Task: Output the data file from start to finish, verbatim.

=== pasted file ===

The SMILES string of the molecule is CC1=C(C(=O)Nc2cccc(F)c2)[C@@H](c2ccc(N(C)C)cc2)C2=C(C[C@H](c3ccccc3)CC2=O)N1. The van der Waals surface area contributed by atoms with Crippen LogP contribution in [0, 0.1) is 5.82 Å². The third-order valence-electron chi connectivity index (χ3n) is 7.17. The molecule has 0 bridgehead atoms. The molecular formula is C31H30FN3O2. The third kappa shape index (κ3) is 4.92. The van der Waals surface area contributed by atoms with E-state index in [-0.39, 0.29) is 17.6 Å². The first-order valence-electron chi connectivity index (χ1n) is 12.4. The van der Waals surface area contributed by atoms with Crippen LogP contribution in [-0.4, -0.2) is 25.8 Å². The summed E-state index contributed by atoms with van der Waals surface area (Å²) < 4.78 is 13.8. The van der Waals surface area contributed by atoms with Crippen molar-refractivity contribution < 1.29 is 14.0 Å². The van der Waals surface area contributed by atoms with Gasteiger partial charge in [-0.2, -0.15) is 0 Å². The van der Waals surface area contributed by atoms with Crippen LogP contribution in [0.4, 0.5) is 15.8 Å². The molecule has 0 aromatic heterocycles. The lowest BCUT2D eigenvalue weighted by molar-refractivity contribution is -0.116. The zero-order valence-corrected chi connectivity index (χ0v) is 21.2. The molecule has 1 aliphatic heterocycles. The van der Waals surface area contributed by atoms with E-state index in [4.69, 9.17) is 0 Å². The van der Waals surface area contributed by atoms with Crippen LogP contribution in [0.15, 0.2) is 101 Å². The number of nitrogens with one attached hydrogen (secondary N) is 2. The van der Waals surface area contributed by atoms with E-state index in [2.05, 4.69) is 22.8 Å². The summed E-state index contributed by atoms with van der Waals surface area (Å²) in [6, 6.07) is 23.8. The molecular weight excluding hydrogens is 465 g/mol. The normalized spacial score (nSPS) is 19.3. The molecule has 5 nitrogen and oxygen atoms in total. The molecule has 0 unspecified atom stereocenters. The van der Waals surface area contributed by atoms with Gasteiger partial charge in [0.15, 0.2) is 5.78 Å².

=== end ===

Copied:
The SMILES string of the molecule is CC1=C(C(=O)Nc2cccc(F)c2)[C@@H](c2ccc(N(C)C)cc2)C2=C(C[C@H](c3ccccc3)CC2=O)N1. The van der Waals surface area contributed by atoms with Crippen LogP contribution in [0, 0.1) is 5.82 Å². The third-order valence-electron chi connectivity index (χ3n) is 7.17. The molecule has 0 bridgehead atoms. The molecular formula is C31H30FN3O2. The third kappa shape index (κ3) is 4.92. The van der Waals surface area contributed by atoms with E-state index in [-0.39, 0.29) is 17.6 Å². The first-order valence-electron chi connectivity index (χ1n) is 12.4. The van der Waals surface area contributed by atoms with Crippen LogP contribution in [-0.4, -0.2) is 25.8 Å². The summed E-state index contributed by atoms with van der Waals surface area (Å²) < 4.78 is 13.8. The van der Waals surface area contributed by atoms with Crippen molar-refractivity contribution < 1.29 is 14.0 Å². The van der Waals surface area contributed by atoms with Gasteiger partial charge in [-0.2, -0.15) is 0 Å². The van der Waals surface area contributed by atoms with Crippen LogP contribution in [0.4, 0.5) is 15.8 Å². The molecule has 0 aromatic heterocycles. The lowest BCUT2D eigenvalue weighted by molar-refractivity contribution is -0.116. The zero-order valence-corrected chi connectivity index (χ0v) is 21.2. The molecule has 1 aliphatic heterocycles. The van der Waals surface area contributed by atoms with E-state index in [4.69, 9.17) is 0 Å². The van der Waals surface area contributed by atoms with Crippen LogP contribution in [0.15, 0.2) is 101 Å². The number of nitrogens with one attached hydrogen (secondary N) is 2. The van der Waals surface area contributed by atoms with E-state index in [2.05, 4.69) is 22.8 Å². The summed E-state index contributed by atoms with van der Waals surface area (Å²) in [6, 6.07) is 23.8. The molecular weight excluding hydrogens is 465 g/mol. The normalized spacial score (nSPS) is 19.3. The molecule has 5 nitrogen and oxygen atoms in total. The molecule has 0 unspecified atom stereocenters. The van der Waals surface area contributed by atoms with Gasteiger partial charge in [0.15, 0.2) is 5.78 Å².